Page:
By Tricia Lynn Strader, journal-news.net
The Journal (Martinsburg)
BERKELEY SPRINGS - Three members of Morgan County Citizens Against the Levy group recently filed suit in Circuit Court of Morgan County against the Morgan County Board of Education.
Dorothea Jeannie Ford, Frieda Ickes and Kent "Brooks" McCumbee opposed the continuation of a special or excess levy in 2013, which was defeated May 11. The Morgan County Board of Education will present a new special levy election during the May primary.
The trio is represented by attorney Michael L. Scales, of Martinsburg.
The modified levy call would generate slightly more than $4 million extra revenue per year for five years. Another, "regular" school levy generates about $4.8 million annually.
The current levy expires July 1.
Ford said the lawsuit cites 16 points related to West Virginia Code 18-9-1, which Ford says deems a school board can only present a defeated levy again for a vote at a general election, not a primary. According to the lawsuit, the code stipulates that in order to have a special election prior to the next general election, the Board of Education needs to have 40 percent of valid registered voters on a petition first.
The board has not collected any petitions, but conducted a public survey.
School officials were notified of the suit on Jan. 8, and given 20 days to respond.
"I can't comment much because of the lawsuit, only to say our attorney said we are on firm legal ground to go ahead," said David Ambrose, school board president.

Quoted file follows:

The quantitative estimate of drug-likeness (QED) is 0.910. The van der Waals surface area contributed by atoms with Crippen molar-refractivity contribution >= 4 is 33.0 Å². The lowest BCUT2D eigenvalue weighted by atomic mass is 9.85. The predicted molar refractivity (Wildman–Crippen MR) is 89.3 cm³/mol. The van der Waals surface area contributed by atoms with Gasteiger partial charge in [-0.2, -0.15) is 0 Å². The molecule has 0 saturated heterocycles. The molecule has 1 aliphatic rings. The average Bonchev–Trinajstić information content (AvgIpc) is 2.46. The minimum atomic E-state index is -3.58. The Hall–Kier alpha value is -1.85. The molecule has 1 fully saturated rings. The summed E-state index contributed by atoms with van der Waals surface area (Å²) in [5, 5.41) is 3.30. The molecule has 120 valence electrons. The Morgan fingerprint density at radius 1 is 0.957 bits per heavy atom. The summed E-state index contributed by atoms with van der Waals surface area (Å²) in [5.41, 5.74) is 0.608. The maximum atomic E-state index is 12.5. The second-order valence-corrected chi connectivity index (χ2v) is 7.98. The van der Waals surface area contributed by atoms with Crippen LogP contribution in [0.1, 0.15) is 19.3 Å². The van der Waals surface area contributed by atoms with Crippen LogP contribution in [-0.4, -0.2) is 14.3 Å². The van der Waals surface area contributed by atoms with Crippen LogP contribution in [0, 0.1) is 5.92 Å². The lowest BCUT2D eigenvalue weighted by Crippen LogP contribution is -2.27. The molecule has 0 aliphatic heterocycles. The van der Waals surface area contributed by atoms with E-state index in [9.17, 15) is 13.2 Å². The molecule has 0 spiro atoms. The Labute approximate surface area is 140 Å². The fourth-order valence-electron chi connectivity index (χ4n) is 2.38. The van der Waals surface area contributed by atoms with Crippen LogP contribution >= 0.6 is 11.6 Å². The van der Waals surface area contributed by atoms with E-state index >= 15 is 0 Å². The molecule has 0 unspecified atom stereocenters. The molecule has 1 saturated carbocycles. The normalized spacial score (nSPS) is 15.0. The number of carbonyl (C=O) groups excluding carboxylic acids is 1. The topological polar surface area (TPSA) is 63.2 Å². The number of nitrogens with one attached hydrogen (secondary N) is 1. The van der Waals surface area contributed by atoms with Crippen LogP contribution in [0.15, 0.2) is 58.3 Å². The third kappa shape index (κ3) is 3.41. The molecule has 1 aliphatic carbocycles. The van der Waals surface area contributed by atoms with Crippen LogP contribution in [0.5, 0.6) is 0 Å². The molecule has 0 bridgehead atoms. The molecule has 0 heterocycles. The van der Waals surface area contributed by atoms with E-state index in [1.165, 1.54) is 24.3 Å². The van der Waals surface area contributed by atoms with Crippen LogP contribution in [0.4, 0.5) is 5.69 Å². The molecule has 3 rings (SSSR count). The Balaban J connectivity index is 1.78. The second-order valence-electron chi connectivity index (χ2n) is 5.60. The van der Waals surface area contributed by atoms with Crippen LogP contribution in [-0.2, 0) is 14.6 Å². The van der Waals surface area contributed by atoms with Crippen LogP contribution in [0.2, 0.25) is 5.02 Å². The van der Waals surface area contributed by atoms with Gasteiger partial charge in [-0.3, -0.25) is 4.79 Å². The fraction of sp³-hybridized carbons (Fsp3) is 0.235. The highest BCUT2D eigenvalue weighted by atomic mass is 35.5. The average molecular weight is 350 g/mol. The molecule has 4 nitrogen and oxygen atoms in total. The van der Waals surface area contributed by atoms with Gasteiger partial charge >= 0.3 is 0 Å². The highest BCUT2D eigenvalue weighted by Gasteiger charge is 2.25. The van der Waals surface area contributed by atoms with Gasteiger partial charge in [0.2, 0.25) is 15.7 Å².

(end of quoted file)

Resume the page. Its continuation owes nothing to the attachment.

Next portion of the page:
Morgan County Schools is the largest employer in the county. School officials say the excess levy helps pay salaries and benefits for 12 teachers and eight service personnel over the state's allotment of personnel as being adequate. School board members say the state requirements on the number of teachers and service personnel are inadequate.
When determining modified levy priorities and a final tax rate, board members rated teacher salary and benefits No. 1, which the current excess expiring levy provided at $3.12 million. That number has since been reduced.
Other priorities were alternative education funding and remedial positions, safety and adequate maintenance, keeping allotment for field trips and athletics, non-required classes like art and music, and weightlifting. Officials also say they would like to add another prevention resource officer.
A pro-levy group is working to get the levy's approval.